Radio Frequency Identification, or RFID, is the scanning of special tags with radio waves. These tags can be affixed on items from boxes to wrist bands, and can contain information like the item’s name, SKU number, to even a picture. That information is then scanned and stored by using RFID readers on devices like rugged industrial tablets

While mostly associated in manufacturing, RFID technology is versatile. In the blog post, 4 Surprising Uses For Industrial RFID Technology, we saw how it’s used to track passenger luggage and casino chips, prevent illegal logging, and to send personalized messages from fans to marathon runners. For this post, we’re covering four more surprising uses of RFID. 

1) School Attendance Tracking

One parental nightmare is getting a call from their child’s school informing them that their little one is missing. To prevent this, several schools in Ohio turned to RFID to keep track of their students. 

The Cincinnati Public Schools and First Student bus company partnered to create the ZPass program. Students of the 43 elementary schools each get an RFID-equipped card. As they board on and off the bus, they get their card scanned by an in-vehicle computer. The student’s parents are then notified via text message. 

“It’s going very well,” said John Davis, director of transportation for the school district, when asked about the program. “Parents and schools love the access to information and notification. It gives schools a roster of who is on the bus. Schools can access that information while the bus is en route. So if there’s an incident, they know who the kids are and have parent contact information.”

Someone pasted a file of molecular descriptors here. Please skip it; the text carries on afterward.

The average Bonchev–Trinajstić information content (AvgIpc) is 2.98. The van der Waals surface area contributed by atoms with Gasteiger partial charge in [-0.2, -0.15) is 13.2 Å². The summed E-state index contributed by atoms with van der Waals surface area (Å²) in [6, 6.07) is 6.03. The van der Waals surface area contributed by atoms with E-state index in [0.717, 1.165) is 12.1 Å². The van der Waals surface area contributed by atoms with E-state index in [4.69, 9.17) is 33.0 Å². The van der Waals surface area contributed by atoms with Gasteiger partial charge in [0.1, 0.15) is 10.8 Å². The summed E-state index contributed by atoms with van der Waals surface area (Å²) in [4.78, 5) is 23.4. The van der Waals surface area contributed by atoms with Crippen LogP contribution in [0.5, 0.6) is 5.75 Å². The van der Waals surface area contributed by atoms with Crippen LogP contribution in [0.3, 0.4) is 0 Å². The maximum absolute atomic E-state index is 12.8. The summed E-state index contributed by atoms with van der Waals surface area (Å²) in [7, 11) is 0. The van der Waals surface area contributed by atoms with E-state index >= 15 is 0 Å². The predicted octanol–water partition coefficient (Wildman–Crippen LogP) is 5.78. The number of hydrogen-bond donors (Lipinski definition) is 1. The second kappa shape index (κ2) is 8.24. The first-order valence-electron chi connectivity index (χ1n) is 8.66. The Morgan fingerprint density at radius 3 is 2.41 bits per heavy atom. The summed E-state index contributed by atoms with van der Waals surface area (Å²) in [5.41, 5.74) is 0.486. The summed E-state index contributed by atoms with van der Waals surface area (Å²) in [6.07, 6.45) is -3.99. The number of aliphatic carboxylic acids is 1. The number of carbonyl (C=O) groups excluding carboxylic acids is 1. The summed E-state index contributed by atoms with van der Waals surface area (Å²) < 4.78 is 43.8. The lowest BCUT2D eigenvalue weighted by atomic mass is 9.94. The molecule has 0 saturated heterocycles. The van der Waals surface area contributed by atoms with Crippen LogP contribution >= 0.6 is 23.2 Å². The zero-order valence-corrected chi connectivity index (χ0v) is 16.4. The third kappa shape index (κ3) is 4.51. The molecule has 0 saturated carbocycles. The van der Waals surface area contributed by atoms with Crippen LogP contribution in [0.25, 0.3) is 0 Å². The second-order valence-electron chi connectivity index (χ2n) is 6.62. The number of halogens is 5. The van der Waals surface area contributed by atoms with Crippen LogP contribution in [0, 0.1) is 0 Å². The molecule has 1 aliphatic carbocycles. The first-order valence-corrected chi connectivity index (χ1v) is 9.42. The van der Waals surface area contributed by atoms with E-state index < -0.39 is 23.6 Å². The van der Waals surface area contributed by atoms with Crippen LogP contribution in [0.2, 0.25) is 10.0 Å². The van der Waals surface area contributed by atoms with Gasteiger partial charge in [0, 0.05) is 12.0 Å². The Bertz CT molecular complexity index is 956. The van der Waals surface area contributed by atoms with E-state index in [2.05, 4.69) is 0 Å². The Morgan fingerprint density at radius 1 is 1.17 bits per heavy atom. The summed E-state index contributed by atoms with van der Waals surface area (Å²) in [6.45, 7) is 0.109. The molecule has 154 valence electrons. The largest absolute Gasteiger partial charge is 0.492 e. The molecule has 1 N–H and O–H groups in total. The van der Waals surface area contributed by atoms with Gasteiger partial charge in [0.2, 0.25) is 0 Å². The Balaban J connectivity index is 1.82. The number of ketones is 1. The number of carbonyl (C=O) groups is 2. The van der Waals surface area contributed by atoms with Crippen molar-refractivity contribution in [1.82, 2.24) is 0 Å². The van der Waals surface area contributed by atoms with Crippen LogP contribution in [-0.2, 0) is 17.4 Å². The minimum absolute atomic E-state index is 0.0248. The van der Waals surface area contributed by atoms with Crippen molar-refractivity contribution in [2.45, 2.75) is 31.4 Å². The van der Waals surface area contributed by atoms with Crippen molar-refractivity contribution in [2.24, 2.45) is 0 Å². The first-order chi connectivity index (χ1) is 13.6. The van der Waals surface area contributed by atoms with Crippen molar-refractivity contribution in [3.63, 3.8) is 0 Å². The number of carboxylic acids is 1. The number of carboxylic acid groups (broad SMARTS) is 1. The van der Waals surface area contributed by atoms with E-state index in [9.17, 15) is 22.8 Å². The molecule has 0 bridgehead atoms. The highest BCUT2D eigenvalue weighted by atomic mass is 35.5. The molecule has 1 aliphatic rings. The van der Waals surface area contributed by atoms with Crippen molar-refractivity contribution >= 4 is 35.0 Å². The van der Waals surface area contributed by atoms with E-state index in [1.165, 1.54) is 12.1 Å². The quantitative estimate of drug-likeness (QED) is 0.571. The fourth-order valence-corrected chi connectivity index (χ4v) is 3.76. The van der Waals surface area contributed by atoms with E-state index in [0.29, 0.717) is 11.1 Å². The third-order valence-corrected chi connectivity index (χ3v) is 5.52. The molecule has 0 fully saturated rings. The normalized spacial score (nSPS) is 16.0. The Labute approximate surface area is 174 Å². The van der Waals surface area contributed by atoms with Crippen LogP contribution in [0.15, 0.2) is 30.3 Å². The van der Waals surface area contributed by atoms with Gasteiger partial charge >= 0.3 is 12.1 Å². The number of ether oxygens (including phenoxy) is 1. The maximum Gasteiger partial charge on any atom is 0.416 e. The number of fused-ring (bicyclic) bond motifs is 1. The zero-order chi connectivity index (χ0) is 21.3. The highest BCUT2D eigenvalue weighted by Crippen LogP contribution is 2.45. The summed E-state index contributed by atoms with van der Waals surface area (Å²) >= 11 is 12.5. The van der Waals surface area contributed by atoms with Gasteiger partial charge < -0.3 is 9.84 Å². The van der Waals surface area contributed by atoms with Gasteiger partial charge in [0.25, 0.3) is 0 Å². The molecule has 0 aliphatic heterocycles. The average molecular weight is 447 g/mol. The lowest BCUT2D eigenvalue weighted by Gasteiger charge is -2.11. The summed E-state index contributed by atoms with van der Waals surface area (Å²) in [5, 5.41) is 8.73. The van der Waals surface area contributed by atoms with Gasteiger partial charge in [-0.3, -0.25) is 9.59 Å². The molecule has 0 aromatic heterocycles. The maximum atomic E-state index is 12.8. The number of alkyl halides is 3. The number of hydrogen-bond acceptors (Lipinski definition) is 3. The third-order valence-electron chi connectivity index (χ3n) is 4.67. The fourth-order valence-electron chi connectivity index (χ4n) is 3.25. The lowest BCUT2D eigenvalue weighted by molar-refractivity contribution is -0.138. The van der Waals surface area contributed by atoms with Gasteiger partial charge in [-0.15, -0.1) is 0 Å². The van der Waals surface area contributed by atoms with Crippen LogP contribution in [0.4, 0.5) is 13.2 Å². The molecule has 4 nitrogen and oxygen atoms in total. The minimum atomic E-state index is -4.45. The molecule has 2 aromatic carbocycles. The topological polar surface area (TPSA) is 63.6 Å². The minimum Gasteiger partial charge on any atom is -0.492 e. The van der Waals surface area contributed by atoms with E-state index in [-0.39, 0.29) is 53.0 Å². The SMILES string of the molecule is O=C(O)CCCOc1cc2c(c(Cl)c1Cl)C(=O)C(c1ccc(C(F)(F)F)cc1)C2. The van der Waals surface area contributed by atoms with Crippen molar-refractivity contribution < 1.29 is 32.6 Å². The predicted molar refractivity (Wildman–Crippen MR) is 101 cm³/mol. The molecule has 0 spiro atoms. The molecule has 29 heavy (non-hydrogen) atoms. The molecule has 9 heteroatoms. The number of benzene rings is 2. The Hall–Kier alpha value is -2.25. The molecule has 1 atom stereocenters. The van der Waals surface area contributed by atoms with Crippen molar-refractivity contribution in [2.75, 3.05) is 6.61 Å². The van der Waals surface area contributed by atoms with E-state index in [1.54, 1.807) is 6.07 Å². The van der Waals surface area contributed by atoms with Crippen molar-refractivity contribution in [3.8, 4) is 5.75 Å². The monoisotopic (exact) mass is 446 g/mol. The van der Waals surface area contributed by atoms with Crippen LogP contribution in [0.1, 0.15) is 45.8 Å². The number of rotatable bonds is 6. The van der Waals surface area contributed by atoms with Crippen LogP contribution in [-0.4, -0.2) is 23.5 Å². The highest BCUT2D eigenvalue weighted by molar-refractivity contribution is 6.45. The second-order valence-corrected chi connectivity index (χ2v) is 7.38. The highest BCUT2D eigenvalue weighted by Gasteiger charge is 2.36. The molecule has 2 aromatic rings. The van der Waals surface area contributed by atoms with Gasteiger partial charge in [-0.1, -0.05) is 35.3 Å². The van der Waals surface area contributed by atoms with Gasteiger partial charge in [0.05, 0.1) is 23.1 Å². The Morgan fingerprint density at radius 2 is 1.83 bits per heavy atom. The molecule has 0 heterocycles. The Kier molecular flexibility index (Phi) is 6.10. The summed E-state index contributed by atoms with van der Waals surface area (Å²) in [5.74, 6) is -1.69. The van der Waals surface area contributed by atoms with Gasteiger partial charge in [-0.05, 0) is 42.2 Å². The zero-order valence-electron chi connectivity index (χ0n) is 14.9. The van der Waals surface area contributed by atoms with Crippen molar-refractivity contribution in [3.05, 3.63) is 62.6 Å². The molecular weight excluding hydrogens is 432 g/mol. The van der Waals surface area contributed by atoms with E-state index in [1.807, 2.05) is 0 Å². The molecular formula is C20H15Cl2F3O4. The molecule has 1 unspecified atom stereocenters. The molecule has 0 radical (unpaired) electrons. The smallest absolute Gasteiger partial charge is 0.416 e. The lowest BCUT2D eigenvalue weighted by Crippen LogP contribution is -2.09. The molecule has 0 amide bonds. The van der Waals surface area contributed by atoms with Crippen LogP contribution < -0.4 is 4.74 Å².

Besides alerting the parents, the system also provides weather reports and traffic accidents.

2) Hospital Laundry

Tracking 80,000 pieces of hospital garments, linens, and towels is both an expensive and time-consuming process. That’s what the Argentine-based hospital Sanatorio Finochietto faced in 2018. Previous solutions like purchasing excess inventory to replace lost items were sky-rocketing in costs. And the system of having employees count each and every item manually as they were processed by the laundry service was consuming valuable time as well as money. 

Sanatorio Finochietto turned to RFID as the solution. Now each garment, linen, and towel is stitched with an RFID tag. Readers in special lockers were used to count items going out to be laundered; a similar one was used for returning cleaned items. Up to 1,000 items could be scanned and counted simultaneously at a time. Handheld readers were used throughout the hospital to make sure each item was in its appropriate location from the surgical wards to a patient’s room. 

Garments worn as uniforms were assigned to specific employees through this new system. After their shift was done, the employees would simply remove and drop the uniform off at the nearest dirty laundry shoot to be laundered. RFID readers around the hospital doorways would sound an alert if they somehow forgot to remove the uniform. This was important: previously, many employees simply washed their hospital garb at home and would wear it during their shift. This was against hospital protocol since such uniforms could be infected with dangerous pathogens. Security personnel at the doors would help forgetful employees to remove and return their uniforms appropriately.

3) Keeping Bird’s Nest Soup Authentic

The swiftlet is a group of birds found mainly in Southern Asia, neighboring Pacific islands, and northeastern Australia. During the breeding season, several swiftlet species, instead of building a nest composed of plant materials, build them out of saliva.